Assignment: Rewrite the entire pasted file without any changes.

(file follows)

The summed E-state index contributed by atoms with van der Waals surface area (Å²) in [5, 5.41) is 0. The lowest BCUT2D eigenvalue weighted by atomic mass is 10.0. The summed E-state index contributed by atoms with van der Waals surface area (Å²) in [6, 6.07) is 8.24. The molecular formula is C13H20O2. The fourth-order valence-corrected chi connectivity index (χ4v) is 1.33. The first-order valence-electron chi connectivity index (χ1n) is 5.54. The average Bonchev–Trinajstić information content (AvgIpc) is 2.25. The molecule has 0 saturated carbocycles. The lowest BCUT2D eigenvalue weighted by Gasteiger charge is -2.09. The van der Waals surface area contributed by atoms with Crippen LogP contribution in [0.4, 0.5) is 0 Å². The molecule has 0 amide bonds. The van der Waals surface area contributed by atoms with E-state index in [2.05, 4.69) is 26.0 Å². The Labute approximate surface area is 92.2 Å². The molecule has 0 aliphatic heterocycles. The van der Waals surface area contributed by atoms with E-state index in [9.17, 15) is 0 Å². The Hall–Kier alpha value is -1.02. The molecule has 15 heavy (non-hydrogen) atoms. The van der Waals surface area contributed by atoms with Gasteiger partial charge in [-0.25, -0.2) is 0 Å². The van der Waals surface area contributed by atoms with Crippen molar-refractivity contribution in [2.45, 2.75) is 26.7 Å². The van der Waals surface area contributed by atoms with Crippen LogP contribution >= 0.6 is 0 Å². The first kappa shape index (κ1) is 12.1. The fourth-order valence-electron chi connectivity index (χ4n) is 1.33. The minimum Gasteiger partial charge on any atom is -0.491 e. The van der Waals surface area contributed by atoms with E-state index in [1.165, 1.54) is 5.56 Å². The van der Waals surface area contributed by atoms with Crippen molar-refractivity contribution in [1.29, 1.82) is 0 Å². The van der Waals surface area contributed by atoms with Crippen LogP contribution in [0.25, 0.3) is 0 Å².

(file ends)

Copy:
The summed E-state index contributed by atoms with van der Waals surface area (Å²) in [5, 5.41) is 0. The lowest BCUT2D eigenvalue weighted by atomic mass is 10.0. The summed E-state index contributed by atoms with van der Waals surface area (Å²) in [6, 6.07) is 8.24. The molecular formula is C13H20O2. The fourth-order valence-corrected chi connectivity index (χ4v) is 1.33. The first-order valence-electron chi connectivity index (χ1n) is 5.54. The average Bonchev–Trinajstić information content (AvgIpc) is 2.25. The molecule has 0 saturated carbocycles. The lowest BCUT2D eigenvalue weighted by Gasteiger charge is -2.09. The van der Waals surface area contributed by atoms with Crippen LogP contribution in [0.4, 0.5) is 0 Å². The molecule has 0 amide bonds. The van der Waals surface area contributed by atoms with E-state index in [2.05, 4.69) is 26.0 Å². The Labute approximate surface area is 92.2 Å². The molecule has 0 aliphatic heterocycles. The van der Waals surface area contributed by atoms with E-state index in [9.17, 15) is 0 Å². The Hall–Kier alpha value is -1.02. The molecule has 15 heavy (non-hydrogen) atoms. The van der Waals surface area contributed by atoms with Gasteiger partial charge in [-0.25, -0.2) is 0 Å². The van der Waals surface area contributed by atoms with Crippen molar-refractivity contribution in [2.45, 2.75) is 26.7 Å². The van der Waals surface area contributed by atoms with Crippen LogP contribution >= 0.6 is 0 Å². The first kappa shape index (κ1) is 12.1. The fourth-order valence-electron chi connectivity index (χ4n) is 1.33. The minimum Gasteiger partial charge on any atom is -0.491 e. The van der Waals surface area contributed by atoms with E-state index in [1.165, 1.54) is 5.56 Å². The van der Waals surface area contributed by atoms with Crippen molar-refractivity contribution in [1.29, 1.82) is 0 Å². The van der Waals surface area contributed by atoms with Crippen LogP contribution in [0.25, 0.3) is 0 Å².